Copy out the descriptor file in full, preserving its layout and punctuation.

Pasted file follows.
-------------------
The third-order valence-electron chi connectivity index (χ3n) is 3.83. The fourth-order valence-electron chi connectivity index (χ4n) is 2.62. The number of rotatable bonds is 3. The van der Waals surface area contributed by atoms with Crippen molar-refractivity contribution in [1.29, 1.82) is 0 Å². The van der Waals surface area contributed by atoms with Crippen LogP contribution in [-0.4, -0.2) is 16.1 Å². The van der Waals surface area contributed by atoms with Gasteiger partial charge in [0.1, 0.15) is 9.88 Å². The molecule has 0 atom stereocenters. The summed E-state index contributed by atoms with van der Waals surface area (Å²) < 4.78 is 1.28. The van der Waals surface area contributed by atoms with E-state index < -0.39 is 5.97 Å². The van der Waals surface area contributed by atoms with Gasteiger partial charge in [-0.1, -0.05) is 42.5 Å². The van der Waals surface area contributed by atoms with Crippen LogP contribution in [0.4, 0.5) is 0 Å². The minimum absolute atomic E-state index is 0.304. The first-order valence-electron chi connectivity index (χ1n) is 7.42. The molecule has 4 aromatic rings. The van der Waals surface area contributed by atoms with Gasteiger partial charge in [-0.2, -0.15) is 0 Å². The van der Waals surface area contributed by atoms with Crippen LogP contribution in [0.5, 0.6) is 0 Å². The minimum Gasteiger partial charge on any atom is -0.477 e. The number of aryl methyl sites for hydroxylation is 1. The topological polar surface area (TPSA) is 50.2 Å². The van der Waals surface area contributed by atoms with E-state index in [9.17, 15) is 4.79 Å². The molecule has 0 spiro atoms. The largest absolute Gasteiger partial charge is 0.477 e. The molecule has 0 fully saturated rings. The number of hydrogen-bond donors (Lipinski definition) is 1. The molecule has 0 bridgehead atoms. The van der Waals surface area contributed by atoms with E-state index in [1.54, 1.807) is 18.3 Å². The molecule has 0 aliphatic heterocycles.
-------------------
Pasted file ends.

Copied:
The third-order valence-electron chi connectivity index (χ3n) is 3.83. The fourth-order valence-electron chi connectivity index (χ4n) is 2.62. The number of rotatable bonds is 3. The van der Waals surface area contributed by atoms with Crippen molar-refractivity contribution in [1.29, 1.82) is 0 Å². The van der Waals surface area contributed by atoms with Crippen LogP contribution in [-0.4, -0.2) is 16.1 Å². The van der Waals surface area contributed by atoms with Gasteiger partial charge in [0.1, 0.15) is 9.88 Å². The molecule has 0 atom stereocenters. The summed E-state index contributed by atoms with van der Waals surface area (Å²) < 4.78 is 1.28. The van der Waals surface area contributed by atoms with E-state index < -0.39 is 5.97 Å². The van der Waals surface area contributed by atoms with Gasteiger partial charge in [-0.1, -0.05) is 42.5 Å². The van der Waals surface area contributed by atoms with Crippen LogP contribution in [0.4, 0.5) is 0 Å². The minimum absolute atomic E-state index is 0.304. The first-order valence-electron chi connectivity index (χ1n) is 7.42. The molecule has 4 aromatic rings. The van der Waals surface area contributed by atoms with Gasteiger partial charge in [-0.2, -0.15) is 0 Å². The van der Waals surface area contributed by atoms with Crippen LogP contribution in [0.5, 0.6) is 0 Å². The minimum Gasteiger partial charge on any atom is -0.477 e. The number of aryl methyl sites for hydroxylation is 1. The topological polar surface area (TPSA) is 50.2 Å². The van der Waals surface area contributed by atoms with E-state index in [9.17, 15) is 4.79 Å². The molecule has 0 spiro atoms. The largest absolute Gasteiger partial charge is 0.477 e. The molecule has 0 fully saturated rings. The number of hydrogen-bond donors (Lipinski definition) is 1. The molecule has 0 bridgehead atoms. The van der Waals surface area contributed by atoms with E-state index in [1.54, 1.807) is 18.3 Å². The molecule has 0 aliphatic heterocycles.